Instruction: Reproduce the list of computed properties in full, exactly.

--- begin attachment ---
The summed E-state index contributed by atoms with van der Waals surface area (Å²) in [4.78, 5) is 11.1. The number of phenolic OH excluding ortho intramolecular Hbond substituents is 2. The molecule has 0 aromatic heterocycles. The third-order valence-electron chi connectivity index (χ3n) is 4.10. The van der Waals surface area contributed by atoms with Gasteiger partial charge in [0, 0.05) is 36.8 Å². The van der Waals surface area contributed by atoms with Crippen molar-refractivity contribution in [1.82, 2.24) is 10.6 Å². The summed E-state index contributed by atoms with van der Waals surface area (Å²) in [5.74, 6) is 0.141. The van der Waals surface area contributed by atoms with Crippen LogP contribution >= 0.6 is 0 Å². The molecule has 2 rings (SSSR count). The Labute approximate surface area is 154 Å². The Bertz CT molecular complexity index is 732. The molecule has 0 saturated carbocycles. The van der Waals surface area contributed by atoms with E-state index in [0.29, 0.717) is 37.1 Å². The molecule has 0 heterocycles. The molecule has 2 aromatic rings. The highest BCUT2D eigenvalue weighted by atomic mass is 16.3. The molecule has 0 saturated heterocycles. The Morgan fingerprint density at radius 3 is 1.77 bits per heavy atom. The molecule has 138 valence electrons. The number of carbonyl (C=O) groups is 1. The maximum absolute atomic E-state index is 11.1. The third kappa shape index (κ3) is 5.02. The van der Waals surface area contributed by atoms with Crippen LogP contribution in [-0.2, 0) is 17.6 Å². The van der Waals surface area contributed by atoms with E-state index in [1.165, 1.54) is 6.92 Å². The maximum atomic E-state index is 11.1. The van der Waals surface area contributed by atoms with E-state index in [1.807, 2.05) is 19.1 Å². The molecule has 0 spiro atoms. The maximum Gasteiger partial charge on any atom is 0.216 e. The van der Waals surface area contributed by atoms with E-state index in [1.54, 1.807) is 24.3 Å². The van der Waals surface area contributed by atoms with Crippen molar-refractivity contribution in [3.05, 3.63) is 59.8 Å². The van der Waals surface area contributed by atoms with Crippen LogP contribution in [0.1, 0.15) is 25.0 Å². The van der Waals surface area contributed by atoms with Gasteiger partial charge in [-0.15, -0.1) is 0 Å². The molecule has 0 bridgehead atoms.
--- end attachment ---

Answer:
The summed E-state index contributed by atoms with van der Waals surface area (Å²) in [4.78, 5) is 11.1. The number of phenolic OH excluding ortho intramolecular Hbond substituents is 2. The molecule has 0 aromatic heterocycles. The third-order valence-electron chi connectivity index (χ3n) is 4.10. The van der Waals surface area contributed by atoms with Gasteiger partial charge in [0, 0.05) is 36.8 Å². The van der Waals surface area contributed by atoms with Crippen molar-refractivity contribution in [1.82, 2.24) is 10.6 Å². The summed E-state index contributed by atoms with van der Waals surface area (Å²) in [5.74, 6) is 0.141. The van der Waals surface area contributed by atoms with Crippen LogP contribution >= 0.6 is 0 Å². The molecule has 2 rings (SSSR count). The Labute approximate surface area is 154 Å². The Bertz CT molecular complexity index is 732. The molecule has 0 saturated carbocycles. The van der Waals surface area contributed by atoms with E-state index in [0.29, 0.717) is 37.1 Å². The molecule has 0 heterocycles. The molecule has 2 aromatic rings. The highest BCUT2D eigenvalue weighted by atomic mass is 16.3. The molecule has 0 saturated heterocycles. The Morgan fingerprint density at radius 3 is 1.77 bits per heavy atom. The molecule has 138 valence electrons. The number of carbonyl (C=O) groups is 1. The maximum absolute atomic E-state index is 11.1. The third kappa shape index (κ3) is 5.02. The van der Waals surface area contributed by atoms with Crippen LogP contribution in [-0.2, 0) is 17.6 Å². The van der Waals surface area contributed by atoms with E-state index in [1.165, 1.54) is 6.92 Å². The maximum atomic E-state index is 11.1. The van der Waals surface area contributed by atoms with E-state index in [1.807, 2.05) is 19.1 Å². The molecule has 0 spiro atoms. The maximum Gasteiger partial charge on any atom is 0.216 e. The van der Waals surface area contributed by atoms with E-state index in [1.54, 1.807) is 24.3 Å². The van der Waals surface area contributed by atoms with Crippen molar-refractivity contribution in [3.05, 3.63) is 59.8 Å². The van der Waals surface area contributed by atoms with Crippen LogP contribution in [0.1, 0.15) is 25.0 Å². The van der Waals surface area contributed by atoms with Gasteiger partial charge in [-0.15, -0.1) is 0 Å². The molecule has 0 bridgehead atoms.